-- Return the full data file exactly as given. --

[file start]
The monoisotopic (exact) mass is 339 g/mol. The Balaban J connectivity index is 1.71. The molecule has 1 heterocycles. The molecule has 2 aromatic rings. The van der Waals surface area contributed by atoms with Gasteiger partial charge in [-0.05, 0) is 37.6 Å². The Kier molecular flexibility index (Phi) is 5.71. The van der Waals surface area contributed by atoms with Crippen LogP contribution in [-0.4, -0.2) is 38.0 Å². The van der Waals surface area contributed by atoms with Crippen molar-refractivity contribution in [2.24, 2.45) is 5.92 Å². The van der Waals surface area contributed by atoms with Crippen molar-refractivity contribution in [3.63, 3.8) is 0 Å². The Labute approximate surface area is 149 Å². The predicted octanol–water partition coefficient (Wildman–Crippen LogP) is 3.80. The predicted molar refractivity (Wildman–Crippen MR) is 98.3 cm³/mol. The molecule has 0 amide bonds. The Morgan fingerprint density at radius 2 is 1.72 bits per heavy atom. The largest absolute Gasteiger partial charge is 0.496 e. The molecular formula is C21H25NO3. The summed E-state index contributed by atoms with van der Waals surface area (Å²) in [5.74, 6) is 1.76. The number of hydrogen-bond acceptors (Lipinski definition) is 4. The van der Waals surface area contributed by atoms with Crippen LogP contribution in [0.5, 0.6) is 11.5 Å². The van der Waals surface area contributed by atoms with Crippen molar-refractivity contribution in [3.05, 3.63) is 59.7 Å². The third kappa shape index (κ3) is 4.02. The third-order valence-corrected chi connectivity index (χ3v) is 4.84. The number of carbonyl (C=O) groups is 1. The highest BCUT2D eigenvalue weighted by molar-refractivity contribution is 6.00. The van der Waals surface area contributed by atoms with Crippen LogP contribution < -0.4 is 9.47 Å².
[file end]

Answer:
The monoisotopic (exact) mass is 339 g/mol. The Balaban J connectivity index is 1.71. The molecule has 1 heterocycles. The molecule has 2 aromatic rings. The van der Waals surface area contributed by atoms with Gasteiger partial charge in [-0.05, 0) is 37.6 Å². The Kier molecular flexibility index (Phi) is 5.71. The van der Waals surface area contributed by atoms with Crippen LogP contribution in [-0.4, -0.2) is 38.0 Å². The van der Waals surface area contributed by atoms with Crippen molar-refractivity contribution in [2.24, 2.45) is 5.92 Å². The van der Waals surface area contributed by atoms with Crippen molar-refractivity contribution in [3.63, 3.8) is 0 Å². The Labute approximate surface area is 149 Å². The predicted octanol–water partition coefficient (Wildman–Crippen LogP) is 3.80. The predicted molar refractivity (Wildman–Crippen MR) is 98.3 cm³/mol. The molecule has 0 amide bonds. The Morgan fingerprint density at radius 2 is 1.72 bits per heavy atom. The largest absolute Gasteiger partial charge is 0.496 e. The molecular formula is C21H25NO3. The summed E-state index contributed by atoms with van der Waals surface area (Å²) in [5.74, 6) is 1.76. The number of hydrogen-bond acceptors (Lipinski definition) is 4. The van der Waals surface area contributed by atoms with Crippen LogP contribution in [0.5, 0.6) is 11.5 Å². The van der Waals surface area contributed by atoms with Crippen molar-refractivity contribution in [3.05, 3.63) is 59.7 Å². The third kappa shape index (κ3) is 4.02. The third-order valence-corrected chi connectivity index (χ3v) is 4.84. The number of carbonyl (C=O) groups is 1. The highest BCUT2D eigenvalue weighted by molar-refractivity contribution is 6.00. The van der Waals surface area contributed by atoms with Crippen LogP contribution < -0.4 is 9.47 Å².